Visible Thinking is a flexible and systematic research-based conceptual framework, which aims to integrate the development of students' thinking with content learning across subject matters.
Visible Thinking began as an initiative to develop a research-based approach to teaching thinking dispositions. The approach emphasized three core practices: thinking routines, the documentation of student thinking, and reflective professional practice. It was originally developed at Lemshaga Akademi in Sweden as part of the Innovating with Intelligence project, and focused on developing students' thinking dispositions in such areas as truth-seeking, understanding, fairness, and imagination. (Project Zero, Harvard Graduate School of Education)
Usually, the processes of thinking are invisible to students. At TASIS Portugal, we aim to make this thinking visible, memorable, and applicable. The development of "thinking routines" and the strategies used to clearly identify problems, consider alternate ideas and solutions, and then creatively solve problems is essential to creating deep thinkers.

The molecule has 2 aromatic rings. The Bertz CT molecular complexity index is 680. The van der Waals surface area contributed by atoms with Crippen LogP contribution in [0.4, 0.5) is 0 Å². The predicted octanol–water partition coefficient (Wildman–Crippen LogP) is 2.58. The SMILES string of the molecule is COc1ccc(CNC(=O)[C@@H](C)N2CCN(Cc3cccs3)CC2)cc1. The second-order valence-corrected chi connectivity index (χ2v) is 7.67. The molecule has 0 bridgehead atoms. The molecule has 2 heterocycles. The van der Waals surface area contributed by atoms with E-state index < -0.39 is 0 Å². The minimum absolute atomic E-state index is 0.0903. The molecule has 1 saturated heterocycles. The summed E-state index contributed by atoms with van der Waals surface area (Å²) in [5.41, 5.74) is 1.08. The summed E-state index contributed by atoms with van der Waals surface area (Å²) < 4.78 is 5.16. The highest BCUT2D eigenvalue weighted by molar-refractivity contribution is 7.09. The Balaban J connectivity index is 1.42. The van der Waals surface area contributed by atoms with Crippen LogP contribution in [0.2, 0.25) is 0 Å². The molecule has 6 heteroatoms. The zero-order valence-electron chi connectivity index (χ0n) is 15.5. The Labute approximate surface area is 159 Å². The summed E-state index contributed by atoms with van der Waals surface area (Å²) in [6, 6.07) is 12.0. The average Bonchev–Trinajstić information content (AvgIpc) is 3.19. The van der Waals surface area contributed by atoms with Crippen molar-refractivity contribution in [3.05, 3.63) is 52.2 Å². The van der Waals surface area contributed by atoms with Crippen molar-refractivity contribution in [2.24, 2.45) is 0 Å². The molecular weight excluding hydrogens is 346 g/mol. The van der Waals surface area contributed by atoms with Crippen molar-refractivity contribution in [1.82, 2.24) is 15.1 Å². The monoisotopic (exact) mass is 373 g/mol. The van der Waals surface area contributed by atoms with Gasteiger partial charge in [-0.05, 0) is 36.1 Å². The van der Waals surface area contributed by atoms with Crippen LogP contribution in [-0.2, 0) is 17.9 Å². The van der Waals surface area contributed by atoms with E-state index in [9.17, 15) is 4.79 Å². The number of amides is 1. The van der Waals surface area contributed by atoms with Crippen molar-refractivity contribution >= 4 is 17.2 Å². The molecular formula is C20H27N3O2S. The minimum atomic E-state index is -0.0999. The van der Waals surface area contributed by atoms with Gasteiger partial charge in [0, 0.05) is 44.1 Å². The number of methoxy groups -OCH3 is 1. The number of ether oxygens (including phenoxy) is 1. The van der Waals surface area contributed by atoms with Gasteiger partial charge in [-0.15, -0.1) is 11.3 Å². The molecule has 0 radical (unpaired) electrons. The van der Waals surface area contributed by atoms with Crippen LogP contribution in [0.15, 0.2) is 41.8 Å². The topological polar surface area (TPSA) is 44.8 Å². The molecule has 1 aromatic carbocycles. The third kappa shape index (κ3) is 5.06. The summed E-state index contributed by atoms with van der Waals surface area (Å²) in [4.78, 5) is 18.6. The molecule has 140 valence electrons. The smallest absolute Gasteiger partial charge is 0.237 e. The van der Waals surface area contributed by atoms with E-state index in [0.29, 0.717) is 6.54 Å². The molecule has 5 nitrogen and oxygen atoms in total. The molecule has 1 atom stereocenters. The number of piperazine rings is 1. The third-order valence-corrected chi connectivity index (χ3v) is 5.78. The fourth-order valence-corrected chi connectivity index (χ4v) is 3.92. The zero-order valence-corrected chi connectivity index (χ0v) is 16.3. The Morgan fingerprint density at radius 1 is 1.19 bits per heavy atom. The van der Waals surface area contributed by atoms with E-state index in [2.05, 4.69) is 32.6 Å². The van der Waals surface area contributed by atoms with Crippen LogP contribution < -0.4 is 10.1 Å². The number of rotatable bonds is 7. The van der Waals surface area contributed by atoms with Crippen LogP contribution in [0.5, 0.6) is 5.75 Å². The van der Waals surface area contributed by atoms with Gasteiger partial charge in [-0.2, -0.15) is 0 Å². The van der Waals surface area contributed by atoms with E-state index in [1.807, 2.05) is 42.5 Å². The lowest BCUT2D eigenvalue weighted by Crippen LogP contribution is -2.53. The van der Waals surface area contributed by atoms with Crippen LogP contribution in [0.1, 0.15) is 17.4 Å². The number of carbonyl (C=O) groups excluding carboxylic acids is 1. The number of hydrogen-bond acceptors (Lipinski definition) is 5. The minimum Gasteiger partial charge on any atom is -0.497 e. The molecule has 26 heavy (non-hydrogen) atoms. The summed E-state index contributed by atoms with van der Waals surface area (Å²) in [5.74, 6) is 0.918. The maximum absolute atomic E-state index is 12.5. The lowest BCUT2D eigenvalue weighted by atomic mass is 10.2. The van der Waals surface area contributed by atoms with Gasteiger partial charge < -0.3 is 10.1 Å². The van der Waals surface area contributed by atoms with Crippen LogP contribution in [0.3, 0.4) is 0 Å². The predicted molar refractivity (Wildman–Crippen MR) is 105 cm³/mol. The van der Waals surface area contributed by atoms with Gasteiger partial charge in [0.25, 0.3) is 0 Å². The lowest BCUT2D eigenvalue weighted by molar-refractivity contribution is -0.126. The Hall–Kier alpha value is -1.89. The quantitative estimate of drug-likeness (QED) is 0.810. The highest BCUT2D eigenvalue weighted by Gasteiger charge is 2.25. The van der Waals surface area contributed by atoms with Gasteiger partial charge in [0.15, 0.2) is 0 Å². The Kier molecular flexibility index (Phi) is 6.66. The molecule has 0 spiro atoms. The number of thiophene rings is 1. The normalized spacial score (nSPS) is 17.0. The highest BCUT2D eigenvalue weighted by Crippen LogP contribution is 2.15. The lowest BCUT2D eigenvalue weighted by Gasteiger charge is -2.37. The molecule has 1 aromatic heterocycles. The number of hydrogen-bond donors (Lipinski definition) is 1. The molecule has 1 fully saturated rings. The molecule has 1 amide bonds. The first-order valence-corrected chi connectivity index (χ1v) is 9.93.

Visible Thinking is an approach developed by Harvard's Project Zero to teach thinking routines, habits, and skills that deepen content learning. TASIS Portugal teachers are lucky enough to participate in this embedded professional development course to learn, explore and apply three themes that are at the heart of Visible Thinking: thinking routines, thinking dispositions, and documentation of student thinking.
Visible Thinking is not about thinking alone, but about collaborative processes of thinking together. It is by sharing our thoughts and opinions and taking in the thoughts and opinions of others that help us to refine our thinking, examine our biases, and improve our communication skills.
Visible Thinking in Action
Visible Thinking provides structured routines that allow TASIS teachers to embed cognitive skills into the content-rich lessons from Core Knowledge and Singapore Math. Some of the key goals of a Visible Thinking approach include:
- Deeper understanding of content
- Greater motivation for learning
- Development of learners' thinking and learning abilities
- Development of learners' attitudes toward thinking and learning (growth mindset)
- A school culture of engaged thinkers and learners